Hudy took the bar off the rack, brought it down to her chest and heard a pop in her shoulder. The Jayhawks all heard it, too, but they prodded her to keep going. Twenty-nine repetitions later, Hudy had completed the challenge with a torn labrum and rotator cuff. She underwent surgery and was in a sling for six weeks. She had no regrets.
"I talk to them all the time about being tough," she said. "I couldn't back down."
Even though she's believed to be the only female strength coach working with a Division I men's basketball team, what Hudy is doing is not unprecedented. Former Olympian Meg Stone was the head of strength and conditioning at Arizona from 1984-1994 and worked closely with the Wildcats' football team and its vaunted "Desert Swarm" defense. She then spent two seasons at Texas Tech and is now an assistant track coach at East Tennessee State.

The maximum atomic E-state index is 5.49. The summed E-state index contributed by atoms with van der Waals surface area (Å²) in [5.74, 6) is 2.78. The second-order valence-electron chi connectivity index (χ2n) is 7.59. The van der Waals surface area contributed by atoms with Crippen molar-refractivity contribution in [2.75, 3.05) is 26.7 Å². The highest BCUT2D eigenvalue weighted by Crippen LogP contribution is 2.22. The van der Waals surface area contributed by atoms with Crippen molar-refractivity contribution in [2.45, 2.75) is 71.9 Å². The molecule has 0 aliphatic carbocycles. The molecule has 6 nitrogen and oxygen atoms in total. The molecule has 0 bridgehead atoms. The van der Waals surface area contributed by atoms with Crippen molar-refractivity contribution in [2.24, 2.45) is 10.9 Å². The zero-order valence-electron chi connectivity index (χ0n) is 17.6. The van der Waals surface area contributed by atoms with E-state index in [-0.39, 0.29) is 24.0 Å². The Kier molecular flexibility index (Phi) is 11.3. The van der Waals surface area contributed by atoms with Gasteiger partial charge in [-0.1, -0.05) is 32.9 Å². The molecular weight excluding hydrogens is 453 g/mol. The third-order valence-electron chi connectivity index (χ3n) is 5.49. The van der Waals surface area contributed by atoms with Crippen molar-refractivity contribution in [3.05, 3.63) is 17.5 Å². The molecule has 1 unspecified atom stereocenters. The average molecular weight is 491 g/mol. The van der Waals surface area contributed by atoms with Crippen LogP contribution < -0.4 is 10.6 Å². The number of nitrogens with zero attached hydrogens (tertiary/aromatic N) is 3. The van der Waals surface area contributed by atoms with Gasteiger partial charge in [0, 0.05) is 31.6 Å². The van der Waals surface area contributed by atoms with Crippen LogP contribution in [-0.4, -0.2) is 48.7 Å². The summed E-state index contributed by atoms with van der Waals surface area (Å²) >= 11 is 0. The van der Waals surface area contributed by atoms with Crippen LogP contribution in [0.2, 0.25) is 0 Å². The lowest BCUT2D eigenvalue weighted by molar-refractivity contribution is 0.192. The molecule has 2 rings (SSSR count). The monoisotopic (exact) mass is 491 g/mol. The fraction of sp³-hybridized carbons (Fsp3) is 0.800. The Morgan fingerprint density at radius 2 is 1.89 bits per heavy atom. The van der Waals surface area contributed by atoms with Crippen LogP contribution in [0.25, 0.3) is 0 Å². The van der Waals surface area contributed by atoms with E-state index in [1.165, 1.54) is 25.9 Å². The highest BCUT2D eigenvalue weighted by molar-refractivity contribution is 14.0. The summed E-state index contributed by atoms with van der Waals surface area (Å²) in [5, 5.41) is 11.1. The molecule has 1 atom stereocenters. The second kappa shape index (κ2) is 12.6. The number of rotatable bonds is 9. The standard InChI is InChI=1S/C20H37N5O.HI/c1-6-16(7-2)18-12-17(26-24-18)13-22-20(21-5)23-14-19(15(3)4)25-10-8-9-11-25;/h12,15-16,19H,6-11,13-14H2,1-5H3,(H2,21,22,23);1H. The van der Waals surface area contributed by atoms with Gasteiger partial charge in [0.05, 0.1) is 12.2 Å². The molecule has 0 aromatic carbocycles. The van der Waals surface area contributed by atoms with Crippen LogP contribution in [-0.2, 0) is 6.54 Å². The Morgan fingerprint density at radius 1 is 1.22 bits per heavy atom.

Still, according to the National Strength and Conditioning Association, women account for just 5 percent of NSCA-registered trainers across all sports.
"When people ask what I do, I'll say, 'I'll tell you, but you won't believe me,'" Hudy said. "I am [reminded] about it every day, but it doesn't bother me. I just want to help people.
"My mom was an educator at my high school. People would come up to me and say, 'I couldn't do math, but somehow, she got me to do it. She got me to learn it.' That was the biggest thing I learned from her is that she cared. She cared about math and she wanted people to learn it. I care about exercise and I want other people to, too."
With a drawer full of NCAA title rings, a rolodex of pro athletes who sing her praises and a reputation as one of the best in the country in her profession, Hudy has obviously accomplished that goal.
"All you have to do is show people you care," she said. "If you can show people you care -- if you can pick them up instead of putting them down -- they'll do anything for you.
"My job is 24/7. Whenever these guys need me, I'm here for them."